Dallas/University Park/Highland Park campus
The main SMU campus is located on 234 acres – known as the Hilltop – in the heart of Dallas, 5 miles north of downtown in the neighboring communities of University Park and Highland Park. SMU is a major contributor to the Dallas economy and enriches the community through diverse educational and cultural opportunities.
- SMU generates an annual economic impact of more than $7 billion in the North Texas region.
- More than 65,000 SMU alumni live in the Dallas-Fort Worth area.
- SMU attracts hundreds of thousands of visitors annually for cultural and athletic events and other programs.
- Each year SMU’s Meadows School of the Arts presents more than 400 events for the Dallas community and surrounding region.
- The Meadows Museum at SMU, housing one of the finest collections of Spanish art outside Spain, attracts an estimated 70,000 visitors annually, including more than 10,000 schoolchildren.
- SMU offers undergraduate students more than 100 majors and 85 minors.
- Nearly 3,500 undergraduate volunteers serve annually through approximately 125 area nonprofit agencies.
- Big iDeas is an undergraduate research program that awards grants for interdisciplinary student teams to explore such complex challenges as poverty, illiteracy, health care inequity and environmental issues and find solutions that can be applied in Dallas and the world beyond.
- SMU’s Moody School of Graduate and Advanced Studies offers doctoral and master’s degrees in a wide variety of fields across four different colleges and schools: Dedman College of Humanities and Sciences, Lyle School of Engineering, Meadows School of the Arts and Simmons School of Education and Human Development.
- SMU provides professional certificates and noncredit offerings through the Continuing and Professional Education program.
SMU-in-Taos provides opportunities for adventurous study and research in a unique setting in Northern New Mexico. The property includes pre-Civil War Fort Burgwin and the remains of a 13th-century Native American pueblo. SMU began acquiring the property in l964 and reconstructed the fort to serve as an archaeology research center. Student facilities were added in 1973.
- The Taos campus covers 423 acres and contains 31 buildings. It is located within the Carson National Forest and surrounded by the Sangre de Cristo Mountains.
- SMU-in-Taos offers credit courses in the natural and social sciences, humanities, arts and business. Emphasizing experiential learning, classes are enhanced by the region’s distinctive mix of cultures and rich natural resources.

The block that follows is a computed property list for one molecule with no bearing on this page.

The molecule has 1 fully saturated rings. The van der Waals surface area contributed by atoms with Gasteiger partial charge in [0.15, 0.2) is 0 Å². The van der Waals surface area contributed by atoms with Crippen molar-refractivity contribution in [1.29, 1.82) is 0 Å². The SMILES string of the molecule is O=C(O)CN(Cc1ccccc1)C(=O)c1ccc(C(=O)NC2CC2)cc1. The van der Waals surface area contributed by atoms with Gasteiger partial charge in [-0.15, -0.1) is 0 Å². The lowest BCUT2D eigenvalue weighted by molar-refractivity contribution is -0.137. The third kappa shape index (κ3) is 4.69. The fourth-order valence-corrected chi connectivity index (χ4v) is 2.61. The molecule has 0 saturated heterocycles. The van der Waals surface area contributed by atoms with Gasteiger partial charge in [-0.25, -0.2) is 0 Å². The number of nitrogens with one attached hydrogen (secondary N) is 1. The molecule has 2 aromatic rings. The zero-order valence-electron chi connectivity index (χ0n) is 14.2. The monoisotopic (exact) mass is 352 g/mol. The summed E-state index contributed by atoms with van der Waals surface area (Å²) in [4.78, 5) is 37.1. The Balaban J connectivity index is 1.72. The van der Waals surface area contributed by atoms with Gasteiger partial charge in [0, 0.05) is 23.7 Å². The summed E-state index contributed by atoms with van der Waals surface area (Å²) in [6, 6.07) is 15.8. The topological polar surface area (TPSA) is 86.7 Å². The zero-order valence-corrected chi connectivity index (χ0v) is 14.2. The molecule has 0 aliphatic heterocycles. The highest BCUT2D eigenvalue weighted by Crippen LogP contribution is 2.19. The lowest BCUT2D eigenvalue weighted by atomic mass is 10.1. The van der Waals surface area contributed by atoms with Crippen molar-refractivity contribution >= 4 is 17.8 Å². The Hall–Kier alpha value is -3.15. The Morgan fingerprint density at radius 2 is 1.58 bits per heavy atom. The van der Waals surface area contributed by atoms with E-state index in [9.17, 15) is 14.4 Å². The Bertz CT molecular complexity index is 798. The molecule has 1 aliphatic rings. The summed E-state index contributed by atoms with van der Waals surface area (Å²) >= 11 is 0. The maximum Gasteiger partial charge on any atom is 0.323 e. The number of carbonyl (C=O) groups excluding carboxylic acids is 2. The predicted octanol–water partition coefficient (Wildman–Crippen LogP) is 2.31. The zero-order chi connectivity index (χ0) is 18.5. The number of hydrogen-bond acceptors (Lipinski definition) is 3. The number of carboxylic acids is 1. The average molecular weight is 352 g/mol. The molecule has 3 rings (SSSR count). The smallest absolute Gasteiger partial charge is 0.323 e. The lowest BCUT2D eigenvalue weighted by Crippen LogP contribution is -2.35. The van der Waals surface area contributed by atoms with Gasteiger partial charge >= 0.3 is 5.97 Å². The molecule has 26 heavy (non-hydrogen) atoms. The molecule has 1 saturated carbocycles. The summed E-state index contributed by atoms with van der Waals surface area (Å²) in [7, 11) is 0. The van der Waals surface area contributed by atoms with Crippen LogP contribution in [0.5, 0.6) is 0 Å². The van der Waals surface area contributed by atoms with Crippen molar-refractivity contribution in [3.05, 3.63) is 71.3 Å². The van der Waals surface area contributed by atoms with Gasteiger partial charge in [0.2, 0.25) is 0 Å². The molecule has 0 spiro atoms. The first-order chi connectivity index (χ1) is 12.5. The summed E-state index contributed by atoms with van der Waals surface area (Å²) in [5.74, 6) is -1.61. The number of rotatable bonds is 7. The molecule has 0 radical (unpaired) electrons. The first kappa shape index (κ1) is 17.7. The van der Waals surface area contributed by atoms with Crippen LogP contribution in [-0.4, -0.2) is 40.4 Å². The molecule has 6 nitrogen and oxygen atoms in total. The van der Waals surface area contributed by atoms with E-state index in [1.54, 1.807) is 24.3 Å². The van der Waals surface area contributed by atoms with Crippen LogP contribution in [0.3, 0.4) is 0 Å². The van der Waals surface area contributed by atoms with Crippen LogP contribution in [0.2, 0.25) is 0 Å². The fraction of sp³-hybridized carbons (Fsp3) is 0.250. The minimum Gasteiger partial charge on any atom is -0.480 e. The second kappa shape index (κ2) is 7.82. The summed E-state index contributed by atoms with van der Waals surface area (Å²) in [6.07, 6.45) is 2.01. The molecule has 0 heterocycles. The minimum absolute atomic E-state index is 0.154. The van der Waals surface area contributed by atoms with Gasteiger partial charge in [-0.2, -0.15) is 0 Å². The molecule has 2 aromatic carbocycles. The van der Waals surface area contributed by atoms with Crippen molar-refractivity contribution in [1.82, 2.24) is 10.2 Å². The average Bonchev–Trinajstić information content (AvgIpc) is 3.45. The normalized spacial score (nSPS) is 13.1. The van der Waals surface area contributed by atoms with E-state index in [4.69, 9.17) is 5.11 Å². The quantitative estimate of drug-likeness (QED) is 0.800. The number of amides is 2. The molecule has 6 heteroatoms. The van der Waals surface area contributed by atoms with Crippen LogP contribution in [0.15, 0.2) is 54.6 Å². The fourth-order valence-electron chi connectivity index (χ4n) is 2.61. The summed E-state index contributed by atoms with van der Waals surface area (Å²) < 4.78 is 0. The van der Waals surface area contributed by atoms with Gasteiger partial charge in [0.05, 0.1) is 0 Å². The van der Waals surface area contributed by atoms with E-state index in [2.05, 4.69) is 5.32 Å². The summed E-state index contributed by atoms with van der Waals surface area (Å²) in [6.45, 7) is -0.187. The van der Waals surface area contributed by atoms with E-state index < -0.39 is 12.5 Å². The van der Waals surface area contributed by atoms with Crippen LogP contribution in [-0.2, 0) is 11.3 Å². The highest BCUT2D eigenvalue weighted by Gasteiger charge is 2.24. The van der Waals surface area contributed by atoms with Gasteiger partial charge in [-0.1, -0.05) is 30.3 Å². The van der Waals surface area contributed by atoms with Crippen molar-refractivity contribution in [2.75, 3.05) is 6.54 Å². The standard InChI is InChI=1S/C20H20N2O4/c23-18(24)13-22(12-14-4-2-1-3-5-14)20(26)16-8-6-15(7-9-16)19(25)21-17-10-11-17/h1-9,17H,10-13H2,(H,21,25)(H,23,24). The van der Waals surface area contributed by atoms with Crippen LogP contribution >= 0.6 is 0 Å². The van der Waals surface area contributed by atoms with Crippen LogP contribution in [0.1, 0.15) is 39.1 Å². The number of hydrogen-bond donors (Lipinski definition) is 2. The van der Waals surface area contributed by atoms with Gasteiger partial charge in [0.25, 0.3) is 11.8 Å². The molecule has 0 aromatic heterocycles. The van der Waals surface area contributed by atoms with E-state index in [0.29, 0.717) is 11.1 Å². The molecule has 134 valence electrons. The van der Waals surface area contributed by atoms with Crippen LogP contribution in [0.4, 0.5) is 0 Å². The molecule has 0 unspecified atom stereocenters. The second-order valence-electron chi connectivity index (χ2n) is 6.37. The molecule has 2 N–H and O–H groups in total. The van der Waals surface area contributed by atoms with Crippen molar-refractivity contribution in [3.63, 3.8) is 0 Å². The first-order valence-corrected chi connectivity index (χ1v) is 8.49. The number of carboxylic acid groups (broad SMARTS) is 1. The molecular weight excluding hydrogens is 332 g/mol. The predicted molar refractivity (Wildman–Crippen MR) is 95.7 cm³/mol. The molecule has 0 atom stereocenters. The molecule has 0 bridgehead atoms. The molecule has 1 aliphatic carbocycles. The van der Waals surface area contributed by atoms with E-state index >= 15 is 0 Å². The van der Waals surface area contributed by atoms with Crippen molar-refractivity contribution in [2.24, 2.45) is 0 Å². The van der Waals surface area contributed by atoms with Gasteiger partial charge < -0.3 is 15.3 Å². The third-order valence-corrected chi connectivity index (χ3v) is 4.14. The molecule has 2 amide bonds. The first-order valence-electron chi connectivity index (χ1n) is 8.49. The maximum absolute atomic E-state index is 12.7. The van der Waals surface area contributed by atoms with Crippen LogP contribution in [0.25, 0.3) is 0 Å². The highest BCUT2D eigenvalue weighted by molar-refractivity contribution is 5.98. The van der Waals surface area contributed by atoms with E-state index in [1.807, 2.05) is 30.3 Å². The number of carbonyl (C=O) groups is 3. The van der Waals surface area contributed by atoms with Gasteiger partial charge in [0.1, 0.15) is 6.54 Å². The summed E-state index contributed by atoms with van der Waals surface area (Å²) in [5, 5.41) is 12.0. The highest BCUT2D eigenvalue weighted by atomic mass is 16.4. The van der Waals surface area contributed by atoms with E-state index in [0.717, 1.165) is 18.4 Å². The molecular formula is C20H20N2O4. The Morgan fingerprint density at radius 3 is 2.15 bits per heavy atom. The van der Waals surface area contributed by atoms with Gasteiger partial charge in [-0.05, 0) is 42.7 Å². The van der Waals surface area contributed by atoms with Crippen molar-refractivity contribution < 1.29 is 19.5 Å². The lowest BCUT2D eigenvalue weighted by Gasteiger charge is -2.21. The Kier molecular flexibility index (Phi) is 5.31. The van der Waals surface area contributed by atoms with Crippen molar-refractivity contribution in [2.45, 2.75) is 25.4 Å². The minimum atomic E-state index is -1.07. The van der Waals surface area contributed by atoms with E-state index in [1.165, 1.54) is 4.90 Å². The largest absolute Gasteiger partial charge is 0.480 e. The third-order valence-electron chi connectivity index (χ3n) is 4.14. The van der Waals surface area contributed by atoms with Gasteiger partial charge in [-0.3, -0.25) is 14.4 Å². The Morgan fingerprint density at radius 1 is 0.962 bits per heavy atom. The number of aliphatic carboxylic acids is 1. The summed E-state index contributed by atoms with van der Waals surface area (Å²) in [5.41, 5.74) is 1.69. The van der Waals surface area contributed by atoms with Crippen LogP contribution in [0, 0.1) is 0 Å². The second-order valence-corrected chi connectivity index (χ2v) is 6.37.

- SMU-in-Taos hosts enriching programs for alumni, friends and members of the Taos community, including lectures, concerts and art exhibitions.
- The annual Taos Cultural Institute provides a summer weekend of informal classes for adults taught by SMU faculty members.
- Facilities are available for conferences, retreats and youth groups.
Distinguished speakers and programs
SMU features noteworthy national and international visitors through the Willis M. Tate Distinguished Lecture Series, Hart Global Leaders Forum and John Goodwin Tower Center for Public Policy and International Affairs Medal of Freedom and other University programs. Prominent visitors have included:
- U.S. Presidents George H.W. Bush, George W. Bush, Jimmy Carter, Bill Clinton, Gerald R. Ford and Barack Obama
- U.S. First Ladies Barbara Bush, Laura Bush, Hillary Clinton and Michelle Obama
- U.S. Vice Presidents Dick Cheney and Al Gore
- U.S. Secretaries of State Madeleine Albright, Colin Powell and Condoleezza Rice
- U.S. Supreme Court Justices Ruth Bader Ginsburg, Sandra Day O’Connor, Antonin Scalia and Clarence Thomas
- U.S. Senators Bob Dole, Kay Bailey Hutchison and John McCain
- British Prime Ministers Tony Blair, John Major and Margaret Thatcher
- President of Mexico Vicente Fox
- King Juan Carlos of Spain
- His Holiness the Dalai Lama
- Archbishop Desmond Tutu
- Archbishop of Canterbury George L. Carey
- Soviet President Mikhail Gorbachev
- Anthropologist and primatologist Jane Goodall
- Historians Michael Beschloss, Doris Kearns Goodwin, David McCullough and Jon Meacham
- Director Spike Lee
- Documentary filmmaker Ken Burns
- Astrophysicist and author Neil deGrasse Tyson
- Physicist and cosmologist Stephen Hawking
Meadows Museum, a division of Meadows School of the Arts at SMU, is the leading U.S. institution focused on the study and presentation of the art of Spain. In 1962, Dallas businessman and philanthropist Algur H. Meadows donated his private collection of Spanish paintings, as well as funds to start a museum, to SMU. The museum opened to the public in 1965, marking the first step in fulfilling Meadows’ vision to create “a small Prado for Texas.” Today, the Meadows is home to one of the largest and most comprehensive collections of Spanish art outside of Spain. The collection spans from the 10th to the 21st centuries and includes medieval objects, Renaissance and Baroque sculptures, and major paintings by Golden Age and modern masters.
George W. Bush Presidential Center
SMU is home to the George W. Bush Presidential Center, which includes the George W. Bush Presidential Library and Museum, operated by the National Archives and Records Administration, and the George W. Bush Institute, the nonpartisan public policy arm of the Bush Center. The Bush Center enjoys a special relationship with SMU, collaborating with the University to host events, conduct research and provide unique learning opportunities for graduate and undergraduate students.